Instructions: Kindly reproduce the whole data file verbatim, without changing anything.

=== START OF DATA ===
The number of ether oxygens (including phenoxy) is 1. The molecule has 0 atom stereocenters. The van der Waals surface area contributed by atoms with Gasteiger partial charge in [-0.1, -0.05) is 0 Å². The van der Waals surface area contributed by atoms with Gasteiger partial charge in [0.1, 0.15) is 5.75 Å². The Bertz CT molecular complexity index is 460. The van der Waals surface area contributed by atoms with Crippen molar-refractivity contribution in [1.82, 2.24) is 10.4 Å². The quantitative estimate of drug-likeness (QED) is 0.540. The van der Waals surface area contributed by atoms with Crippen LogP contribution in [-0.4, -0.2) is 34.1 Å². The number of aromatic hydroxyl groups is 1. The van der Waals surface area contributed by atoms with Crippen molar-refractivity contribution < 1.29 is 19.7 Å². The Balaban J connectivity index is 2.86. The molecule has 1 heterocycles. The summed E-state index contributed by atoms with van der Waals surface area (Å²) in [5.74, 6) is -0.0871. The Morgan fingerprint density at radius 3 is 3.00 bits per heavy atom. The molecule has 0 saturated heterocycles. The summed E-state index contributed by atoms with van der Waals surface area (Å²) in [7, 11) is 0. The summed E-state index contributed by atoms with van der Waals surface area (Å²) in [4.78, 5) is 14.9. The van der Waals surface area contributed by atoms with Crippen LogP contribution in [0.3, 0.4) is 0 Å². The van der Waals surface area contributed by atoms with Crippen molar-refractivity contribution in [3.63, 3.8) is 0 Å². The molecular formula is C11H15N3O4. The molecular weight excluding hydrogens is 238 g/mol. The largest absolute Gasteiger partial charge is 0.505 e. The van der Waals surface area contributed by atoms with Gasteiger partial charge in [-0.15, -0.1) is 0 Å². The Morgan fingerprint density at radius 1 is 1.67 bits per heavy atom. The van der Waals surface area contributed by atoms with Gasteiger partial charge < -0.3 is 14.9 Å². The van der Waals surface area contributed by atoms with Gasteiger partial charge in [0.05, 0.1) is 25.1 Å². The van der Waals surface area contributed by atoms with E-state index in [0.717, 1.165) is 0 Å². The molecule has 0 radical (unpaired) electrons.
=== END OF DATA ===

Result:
The number of ether oxygens (including phenoxy) is 1. The molecule has 0 atom stereocenters. The van der Waals surface area contributed by atoms with Gasteiger partial charge in [-0.1, -0.05) is 0 Å². The van der Waals surface area contributed by atoms with Gasteiger partial charge in [0.1, 0.15) is 5.75 Å². The Bertz CT molecular complexity index is 460. The van der Waals surface area contributed by atoms with Crippen molar-refractivity contribution in [1.82, 2.24) is 10.4 Å². The quantitative estimate of drug-likeness (QED) is 0.540. The van der Waals surface area contributed by atoms with Crippen LogP contribution in [-0.4, -0.2) is 34.1 Å². The number of aromatic hydroxyl groups is 1. The van der Waals surface area contributed by atoms with Crippen molar-refractivity contribution < 1.29 is 19.7 Å². The Balaban J connectivity index is 2.86. The molecule has 1 heterocycles. The summed E-state index contributed by atoms with van der Waals surface area (Å²) in [5.74, 6) is -0.0871. The Morgan fingerprint density at radius 3 is 3.00 bits per heavy atom. The molecule has 0 saturated heterocycles. The summed E-state index contributed by atoms with van der Waals surface area (Å²) in [7, 11) is 0. The summed E-state index contributed by atoms with van der Waals surface area (Å²) in [4.78, 5) is 14.9. The van der Waals surface area contributed by atoms with Crippen LogP contribution in [0.3, 0.4) is 0 Å². The van der Waals surface area contributed by atoms with Crippen molar-refractivity contribution in [3.63, 3.8) is 0 Å². The molecular formula is C11H15N3O4. The molecular weight excluding hydrogens is 238 g/mol. The largest absolute Gasteiger partial charge is 0.505 e. The van der Waals surface area contributed by atoms with Gasteiger partial charge in [-0.15, -0.1) is 0 Å². The Morgan fingerprint density at radius 1 is 1.67 bits per heavy atom. The van der Waals surface area contributed by atoms with Gasteiger partial charge < -0.3 is 14.9 Å². The van der Waals surface area contributed by atoms with Gasteiger partial charge in [0.05, 0.1) is 25.1 Å². The van der Waals surface area contributed by atoms with E-state index in [0.717, 1.165) is 0 Å². The molecule has 0 radical (unpaired) electrons.